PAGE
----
Harassment and Bullying Policy
This policy and procedure applies to all employees, contractors and visitors of Loughborough University. The policy has been developed to ensure that all members of the University understand what types of behaviour are acceptable within the University. The rights and responsibilities of all parties are clearly outlined.
This University is committed to fostering an environment where its staff, visitors and contractors can work free from intimidation, aggression, coercion and victimisation. The University is particularly concerned to eliminate all forms of harassment and bullying as it recognises that such behaviour is unacceptable, discriminatory and, in certain circumstances, also unlawful.
All incidents will be taken seriously and could provide grounds for disciplinary action that may lead to dismissal from the University. Furthermore, individuals who harass or bully may be subject to criminal and/or civil prosecution.
All University staff, visitors and contractors are responsible for helping to ensure that individuals do not suffer harassment or bullying in any form. If, however, bullying or harassment does occur there are a number of actions individuals can take.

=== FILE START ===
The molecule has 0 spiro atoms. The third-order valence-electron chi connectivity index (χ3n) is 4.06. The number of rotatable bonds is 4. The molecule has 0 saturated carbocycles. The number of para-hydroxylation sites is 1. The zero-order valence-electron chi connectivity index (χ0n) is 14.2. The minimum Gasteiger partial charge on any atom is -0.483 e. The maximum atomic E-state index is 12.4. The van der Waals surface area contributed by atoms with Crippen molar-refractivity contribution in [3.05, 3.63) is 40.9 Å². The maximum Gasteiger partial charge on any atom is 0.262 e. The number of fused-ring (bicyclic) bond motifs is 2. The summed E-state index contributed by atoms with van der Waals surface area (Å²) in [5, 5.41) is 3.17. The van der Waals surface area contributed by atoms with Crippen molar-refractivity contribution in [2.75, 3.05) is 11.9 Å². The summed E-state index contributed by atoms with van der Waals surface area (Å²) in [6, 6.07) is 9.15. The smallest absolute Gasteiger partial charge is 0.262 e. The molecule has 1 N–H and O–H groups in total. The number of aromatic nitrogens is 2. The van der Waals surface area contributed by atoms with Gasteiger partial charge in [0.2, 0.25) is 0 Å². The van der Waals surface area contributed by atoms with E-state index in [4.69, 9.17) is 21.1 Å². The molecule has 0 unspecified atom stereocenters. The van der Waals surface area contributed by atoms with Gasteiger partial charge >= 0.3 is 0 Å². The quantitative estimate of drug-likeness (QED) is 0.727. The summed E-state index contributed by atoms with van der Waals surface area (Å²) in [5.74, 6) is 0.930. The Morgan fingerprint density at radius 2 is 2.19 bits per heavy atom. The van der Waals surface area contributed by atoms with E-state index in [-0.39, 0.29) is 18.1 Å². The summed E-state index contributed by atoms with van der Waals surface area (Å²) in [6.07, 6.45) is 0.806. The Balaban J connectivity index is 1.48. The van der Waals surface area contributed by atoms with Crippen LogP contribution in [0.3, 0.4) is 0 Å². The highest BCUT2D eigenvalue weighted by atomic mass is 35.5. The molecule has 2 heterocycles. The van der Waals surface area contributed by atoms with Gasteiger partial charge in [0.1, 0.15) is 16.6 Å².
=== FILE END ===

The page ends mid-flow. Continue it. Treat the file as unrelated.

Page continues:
All line managers, as part of their managerial responsibilities, have a legal obligation to eliminate harassment of which they are, or should be, aware. All individuals will be personally accountable for their behaviour, actions and/or lack of actions in cases of complaint of harassment or bullying.
Equality and diversity statement
It is the aim of the University to provide a harassment and bullying policy that ensures all members of the University understand their rights and responsibilities when engaging with other members of the University.
This document takes into account the current employment and equality legislation and must be implemented in conjunction with the University’s Equality and Diversity Statement, as well as the Equal opportunities Code of Practice, which are both linked below